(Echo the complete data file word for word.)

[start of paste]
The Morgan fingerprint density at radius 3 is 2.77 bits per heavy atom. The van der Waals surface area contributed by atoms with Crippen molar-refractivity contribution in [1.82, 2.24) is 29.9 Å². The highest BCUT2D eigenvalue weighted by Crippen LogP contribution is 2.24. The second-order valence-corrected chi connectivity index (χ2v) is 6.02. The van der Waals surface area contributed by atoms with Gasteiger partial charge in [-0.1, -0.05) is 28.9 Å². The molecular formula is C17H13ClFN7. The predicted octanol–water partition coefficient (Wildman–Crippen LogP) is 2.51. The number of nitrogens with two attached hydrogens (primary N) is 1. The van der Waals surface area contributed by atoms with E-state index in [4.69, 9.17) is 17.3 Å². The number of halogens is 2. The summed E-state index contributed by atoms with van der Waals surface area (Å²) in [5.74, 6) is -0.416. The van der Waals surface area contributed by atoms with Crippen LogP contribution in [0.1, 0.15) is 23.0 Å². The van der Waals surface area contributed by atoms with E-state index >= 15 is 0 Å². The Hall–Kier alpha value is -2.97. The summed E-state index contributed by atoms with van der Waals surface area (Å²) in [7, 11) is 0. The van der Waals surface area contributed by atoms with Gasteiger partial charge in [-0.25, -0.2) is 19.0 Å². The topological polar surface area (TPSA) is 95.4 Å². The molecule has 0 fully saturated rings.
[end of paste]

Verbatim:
The Morgan fingerprint density at radius 3 is 2.77 bits per heavy atom. The van der Waals surface area contributed by atoms with Crippen molar-refractivity contribution in [1.82, 2.24) is 29.9 Å². The highest BCUT2D eigenvalue weighted by Crippen LogP contribution is 2.24. The second-order valence-corrected chi connectivity index (χ2v) is 6.02. The van der Waals surface area contributed by atoms with Gasteiger partial charge in [-0.1, -0.05) is 28.9 Å². The molecular formula is C17H13ClFN7. The predicted octanol–water partition coefficient (Wildman–Crippen LogP) is 2.51. The number of nitrogens with two attached hydrogens (primary N) is 1. The van der Waals surface area contributed by atoms with E-state index in [4.69, 9.17) is 17.3 Å². The number of halogens is 2. The summed E-state index contributed by atoms with van der Waals surface area (Å²) in [5.74, 6) is -0.416. The van der Waals surface area contributed by atoms with Crippen LogP contribution in [0.1, 0.15) is 23.0 Å². The van der Waals surface area contributed by atoms with E-state index >= 15 is 0 Å². The Hall–Kier alpha value is -2.97. The summed E-state index contributed by atoms with van der Waals surface area (Å²) in [7, 11) is 0. The van der Waals surface area contributed by atoms with Gasteiger partial charge in [-0.25, -0.2) is 19.0 Å². The topological polar surface area (TPSA) is 95.4 Å². The molecule has 0 fully saturated rings.